Coca-Cola's strongest revenue growth is from emerging markets, which added 4% in its most recent quarter. North American sales were essentially flat, with a percentage decline in carbonated drinks (possibly as a consequence of health concerns) offset by an equivalent rise in non-carbonated drink sales. This is a trend that should continue, particularly with concerns rising over high obesity rates, and consumers becoming more educated regarding the perceived danger of excess soda consumption.
This also opens up the possibility that Coca-Cola could use some of its cash reserves to acquire other makers of non-carbonated beverages, allowing it to restructure its product mix on the fly as growth rates for carbonated drinks erode and healthier drinks increase.
2. Fundamentals, Valuation and Trading. Coca-Cola is currently trading at 22x earnings - in line with its peers and at a slight premium to the S&P 500. While this might make its stock appear pricey, it should be noted that it reached this valuation on the back of just 6.3% earnings growth that, as we've pointed out, is expected to rise by 41% in the next half-decade.
This means two things: the first is that it has a thin margin of error on which to deliver its growth estimates, and as the travails of Apple have shown, the market does not appreciate unmet growth expectations.
That said, what Coca-Cola has going for it is that it isn't a participant in a rapidly-changing, cutting-edge industry such as smartphones - carbonated drinks are about as bleeding edge as paper envelopes. That is evident in the fact that Coca-Cola has a beta of 0.51 - 22% lower than its peers. Consequently, the downside for Coca-Cola on an earnings miss is likely to be far less than it would for a company in a rapidly evolving and growing industry.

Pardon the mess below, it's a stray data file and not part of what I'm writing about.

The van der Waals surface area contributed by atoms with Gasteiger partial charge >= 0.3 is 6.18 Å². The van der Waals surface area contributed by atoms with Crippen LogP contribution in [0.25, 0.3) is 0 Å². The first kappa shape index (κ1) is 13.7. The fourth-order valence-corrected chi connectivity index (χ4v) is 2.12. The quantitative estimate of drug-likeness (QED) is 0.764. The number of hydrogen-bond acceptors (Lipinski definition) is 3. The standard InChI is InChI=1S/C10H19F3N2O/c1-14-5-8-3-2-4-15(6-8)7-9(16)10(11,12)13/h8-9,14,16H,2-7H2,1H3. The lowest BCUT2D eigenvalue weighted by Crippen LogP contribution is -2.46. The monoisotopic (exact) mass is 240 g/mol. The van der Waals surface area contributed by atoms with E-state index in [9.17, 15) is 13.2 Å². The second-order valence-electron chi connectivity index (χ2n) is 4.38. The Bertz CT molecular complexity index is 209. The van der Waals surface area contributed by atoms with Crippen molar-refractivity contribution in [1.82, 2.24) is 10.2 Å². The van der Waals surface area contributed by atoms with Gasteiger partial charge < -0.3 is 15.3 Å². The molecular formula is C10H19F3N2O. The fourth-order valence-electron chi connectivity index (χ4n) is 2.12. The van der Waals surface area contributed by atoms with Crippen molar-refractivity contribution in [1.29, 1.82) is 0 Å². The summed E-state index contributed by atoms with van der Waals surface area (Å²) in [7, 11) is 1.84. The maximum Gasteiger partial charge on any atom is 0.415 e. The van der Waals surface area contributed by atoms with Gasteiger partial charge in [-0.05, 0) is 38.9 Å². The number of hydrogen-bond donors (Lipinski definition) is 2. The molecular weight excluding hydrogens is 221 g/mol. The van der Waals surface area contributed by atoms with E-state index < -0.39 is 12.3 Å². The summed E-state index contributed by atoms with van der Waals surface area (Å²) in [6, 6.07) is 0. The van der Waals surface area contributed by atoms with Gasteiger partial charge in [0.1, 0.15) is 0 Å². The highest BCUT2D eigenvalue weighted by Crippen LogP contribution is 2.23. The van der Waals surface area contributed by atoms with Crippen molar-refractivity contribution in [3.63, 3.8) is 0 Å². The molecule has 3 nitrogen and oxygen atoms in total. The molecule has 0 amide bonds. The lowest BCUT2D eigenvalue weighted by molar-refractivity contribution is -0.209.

Second, its valuation implies that Coca-Cola will only get more expensive on a relative basis. That is, with its earnings rising by 9% and the S&P 500's rising by 9.3%, its five-year forward P/E will come in at 14.4x compared to the S&P's 11.3x - indeed Coca-Cola's five-year price-earnings growth ratio is a little bit richer, at 2.2x than the S&P 500's 2x.
However, as mentioned, Coca-Cola has a higher dividend yield at 2.7%, compared to the S&P 500's 2.1%. In effect, it may be growing just a bit more slowly, but investors do have the incentive of a higher dividend yield to compensate.
Moreover, as a defensive play with low levels of debt (0.45 debt-to-equity ratio compared with its industry's 0.65 and the S&P 500's 0.74), Coca-Cola should thrive in periods of economic uncertainty, which is what is facing the world economy in the next five years as it normalizes and monetary authorities begin to withdraw the massive monetary stimulus that they injected into it over the last half-decade.
On a technical basis, Coca-Cola is not particularly overbought, although it recently broke out of range and could be in the middle of a consolidation period. In our view, this opens up a potential buying opportunity for the stock at the $41.50 level as the stock closes its break-out gap.
Given all the foregoing, we believe that Coca-Cola's surge still has legs and see it going as high as $48 per share, for an approximately 13% upside against its current level.
Disclosure: I have no positions in any stocks mentioned, but may initiate a long position in KO over the next 72 hours.
Business relationship disclosure: Black Coral Research, Inc. is a team of writers who provide unique perspective to help inspire investors. This article was written Jonathan Lara, one of our Senior Analysts. We did not receive compensation for this article (other than from Seeking Alpha), and we have no business relationship with any company whose stock is mentioned in this article.
Disclaimer: Black Coral Research, Inc. is not a registered investment advisor or broker/dealer. Readers are advised that the material contained herein should be used solely for informational purposes. Investing involves risk, including the loss of principal. Readers are solely responsible for their own investment decisions.